In 2002, my old friend and future Cinema Retro publishing partner Dave Worrall happened to meet Euan Lloyd and Andrew V. McLaglen at an event at Pinewood Studios. He asked Euan if he might have remembered a guy named Pfeiffer he had met many years ago. To his surprise, Euan recalled the day I had spent with him and relayed the message that we should visit him when next I was in London. A few months later we did just that and I was delighted to renew my friendship with this remarkable man. In 2006, he was our guest of honor for a black tie dinner we held at the Reform Club in London. His anecdotes were captivating but he never seemed pretentious or full of himself. He was always an example of humility and class. When we started Cinema Retro magazine a few years later, Euan was front and center and we ran an extensive interview with him over the first three issues that was conducted by writers Mac MacSharry and Terry Hine. Euan would always be there when you needed him. It should be said that Euan was one of the first very successful producers to eschew studio financing in favor of raising money for his films on his own, then selling distribution rights to the major studios. In his early days in the industry he worked for future James Bond producer Cubby Broccoli and his (then) partner Irving Allen. Lloyd always credited Cubby for giving him a him this opportunity, which was actually arranged by Alan Ladd, who Euan had befriended. Euan helped oversee production on many successful movies for Cubby and Irving's Warwick Productions. When Cubby later teamed with Harry Saltzman to form Eon Productions, Euan continued to work with Irving Allen and co-produced the second Matt Helm film, "Murderer's Row" starring Dean Martin. From that point on, he would produce his own films. They included Sean Connery's first post-Bond film, "Shalako" in 1968. He struck pay dirt with the 1978 release of "The Wild Geese", which was a major hit internationally and spawned a loyal cult following that seems to be growing to this day. Some of his movies including "The Sea Wolves" and "Who Dares Wins" did not do well at the boxoffice in America but reaped large profits from the European markets. "Who Dares Wins", which was based on a real life incident in which the SAS fought terrorists to free the Iranian embassy in London, counted among its admirers Stanley Kubrick, who wrote Euan Lloyd a letter praising the film. Another admirer of the 1982 movie was President Ronald Reagan, who requested that it be screened at the White House. Euan was also a man who seemed to have no enemies. I once received an unexpected phone call from Sean Connery and in the process of speaking to him, I told him that I was a friend of Euan Lloyd's. Connery recounted his experiences making "Shalako" and said that although he had battled with producers many times over the course of his career, Euan was one of the most honorable men he had ever worked with. Similarly, Roger Moore, who starred in "The Wild Geese" and "The Sea Wolves" for Euan, counted him among the most trustworthy producers in the industry.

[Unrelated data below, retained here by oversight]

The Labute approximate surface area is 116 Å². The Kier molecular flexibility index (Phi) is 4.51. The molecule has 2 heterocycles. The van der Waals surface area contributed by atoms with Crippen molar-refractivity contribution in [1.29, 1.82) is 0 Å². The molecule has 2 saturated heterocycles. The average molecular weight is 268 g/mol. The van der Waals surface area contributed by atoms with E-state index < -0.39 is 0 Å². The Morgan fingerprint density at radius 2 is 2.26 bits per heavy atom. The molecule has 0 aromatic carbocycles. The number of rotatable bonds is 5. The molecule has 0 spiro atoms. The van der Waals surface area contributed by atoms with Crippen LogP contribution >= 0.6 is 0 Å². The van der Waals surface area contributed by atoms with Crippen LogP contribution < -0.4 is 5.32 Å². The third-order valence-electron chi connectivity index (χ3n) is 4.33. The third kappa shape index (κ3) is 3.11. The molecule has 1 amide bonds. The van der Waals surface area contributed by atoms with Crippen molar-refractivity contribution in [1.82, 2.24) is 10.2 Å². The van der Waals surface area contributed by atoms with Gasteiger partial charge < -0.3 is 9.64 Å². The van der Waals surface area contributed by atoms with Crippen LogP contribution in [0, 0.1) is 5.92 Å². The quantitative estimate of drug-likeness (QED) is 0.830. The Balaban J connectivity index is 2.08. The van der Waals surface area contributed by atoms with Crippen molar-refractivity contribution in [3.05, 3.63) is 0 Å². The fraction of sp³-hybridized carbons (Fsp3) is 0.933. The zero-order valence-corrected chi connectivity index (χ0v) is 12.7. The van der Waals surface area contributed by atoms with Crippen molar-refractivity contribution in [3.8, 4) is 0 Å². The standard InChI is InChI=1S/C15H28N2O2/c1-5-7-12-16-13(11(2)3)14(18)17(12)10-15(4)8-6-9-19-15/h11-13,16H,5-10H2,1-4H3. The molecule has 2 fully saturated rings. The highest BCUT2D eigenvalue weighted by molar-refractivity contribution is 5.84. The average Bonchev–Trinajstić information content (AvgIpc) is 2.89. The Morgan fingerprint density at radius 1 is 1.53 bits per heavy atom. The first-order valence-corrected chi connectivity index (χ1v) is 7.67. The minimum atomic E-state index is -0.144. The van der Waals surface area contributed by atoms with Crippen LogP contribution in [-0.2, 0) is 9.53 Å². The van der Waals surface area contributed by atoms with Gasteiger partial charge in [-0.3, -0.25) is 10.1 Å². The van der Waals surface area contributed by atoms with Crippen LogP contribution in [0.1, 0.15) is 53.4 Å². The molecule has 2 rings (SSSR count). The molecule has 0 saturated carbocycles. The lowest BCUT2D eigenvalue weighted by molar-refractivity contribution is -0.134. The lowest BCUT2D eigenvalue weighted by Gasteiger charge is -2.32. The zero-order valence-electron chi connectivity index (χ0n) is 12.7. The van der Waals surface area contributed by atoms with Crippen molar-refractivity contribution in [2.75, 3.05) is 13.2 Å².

Lee Pfeiffer introduces Euan Lloyd at a dinner in his honor at the Reform Club in London.
Over the years, Dave and I would try to see Euan whenever we were in London. He would occasionally join us at the royal premieres of James Bond films. On my last visit in October 2015, I knew he had been seriously ill. We planned to meet briefly at his apartment but his illness prevented this from happening. I think Euan was looking out for me even then, as I don't believe he wanted me to see him in a weakened state. Perhaps he was right. My only memories of him are of a vibrant, elegant man who was always "dressed to the nines" and the epitome of class, style and kindness. He was old school in the best sense of the term. Small wonder that producer Jonathan Sothcott titled his excellent 2004 documentary tribute to Euan "The Last of the Gentleman Producers". I realize now more than ever how that title perfectly encapsulates the man. Upon learning of Euan's passing, Sir Roger Moore referred to him as "a legend". Somehow, that word seems equally appropriate.
(Click below to watch "The Last of the Gentlemen Producers")